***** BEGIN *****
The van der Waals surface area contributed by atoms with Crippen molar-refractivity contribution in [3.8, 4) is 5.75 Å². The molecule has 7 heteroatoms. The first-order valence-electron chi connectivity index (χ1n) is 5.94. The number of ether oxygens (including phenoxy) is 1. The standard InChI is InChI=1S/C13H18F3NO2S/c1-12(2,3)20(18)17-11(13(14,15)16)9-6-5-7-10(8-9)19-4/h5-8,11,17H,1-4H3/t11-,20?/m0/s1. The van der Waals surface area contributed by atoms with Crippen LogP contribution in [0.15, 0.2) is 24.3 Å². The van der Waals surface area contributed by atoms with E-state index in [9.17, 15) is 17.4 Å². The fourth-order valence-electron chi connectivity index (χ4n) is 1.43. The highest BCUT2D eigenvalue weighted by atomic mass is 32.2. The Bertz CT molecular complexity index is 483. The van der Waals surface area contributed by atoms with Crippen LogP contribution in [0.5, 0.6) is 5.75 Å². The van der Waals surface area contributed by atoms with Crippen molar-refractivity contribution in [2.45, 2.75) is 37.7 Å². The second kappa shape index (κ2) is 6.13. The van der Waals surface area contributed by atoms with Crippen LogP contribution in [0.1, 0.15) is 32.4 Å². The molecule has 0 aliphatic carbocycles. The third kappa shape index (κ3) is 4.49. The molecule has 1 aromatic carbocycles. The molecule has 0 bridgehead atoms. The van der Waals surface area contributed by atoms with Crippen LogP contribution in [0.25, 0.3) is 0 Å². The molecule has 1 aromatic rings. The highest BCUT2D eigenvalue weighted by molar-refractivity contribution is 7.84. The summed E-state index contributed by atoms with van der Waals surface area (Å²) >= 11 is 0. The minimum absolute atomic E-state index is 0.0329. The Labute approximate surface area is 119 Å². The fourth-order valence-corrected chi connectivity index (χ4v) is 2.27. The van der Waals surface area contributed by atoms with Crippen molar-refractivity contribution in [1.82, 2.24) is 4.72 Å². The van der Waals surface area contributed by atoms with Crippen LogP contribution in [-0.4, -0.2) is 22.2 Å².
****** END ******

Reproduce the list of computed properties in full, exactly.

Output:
The van der Waals surface area contributed by atoms with Crippen molar-refractivity contribution in [3.8, 4) is 5.75 Å². The molecule has 7 heteroatoms. The first-order valence-electron chi connectivity index (χ1n) is 5.94. The number of ether oxygens (including phenoxy) is 1. The standard InChI is InChI=1S/C13H18F3NO2S/c1-12(2,3)20(18)17-11(13(14,15)16)9-6-5-7-10(8-9)19-4/h5-8,11,17H,1-4H3/t11-,20?/m0/s1. The van der Waals surface area contributed by atoms with Crippen LogP contribution in [0.15, 0.2) is 24.3 Å². The van der Waals surface area contributed by atoms with E-state index in [9.17, 15) is 17.4 Å². The fourth-order valence-electron chi connectivity index (χ4n) is 1.43. The highest BCUT2D eigenvalue weighted by atomic mass is 32.2. The Bertz CT molecular complexity index is 483. The van der Waals surface area contributed by atoms with Crippen LogP contribution in [0.5, 0.6) is 5.75 Å². The van der Waals surface area contributed by atoms with Crippen molar-refractivity contribution in [2.45, 2.75) is 37.7 Å². The second kappa shape index (κ2) is 6.13. The van der Waals surface area contributed by atoms with Crippen LogP contribution in [0.1, 0.15) is 32.4 Å². The molecule has 0 aliphatic carbocycles. The third kappa shape index (κ3) is 4.49. The molecule has 1 aromatic carbocycles. The molecule has 0 bridgehead atoms. The van der Waals surface area contributed by atoms with Crippen LogP contribution in [0.25, 0.3) is 0 Å². The molecule has 1 aromatic rings. The highest BCUT2D eigenvalue weighted by molar-refractivity contribution is 7.84. The summed E-state index contributed by atoms with van der Waals surface area (Å²) >= 11 is 0. The minimum absolute atomic E-state index is 0.0329. The Labute approximate surface area is 119 Å². The fourth-order valence-corrected chi connectivity index (χ4v) is 2.27. The van der Waals surface area contributed by atoms with Crippen molar-refractivity contribution in [1.82, 2.24) is 4.72 Å². The van der Waals surface area contributed by atoms with Crippen LogP contribution in [-0.4, -0.2) is 22.2 Å².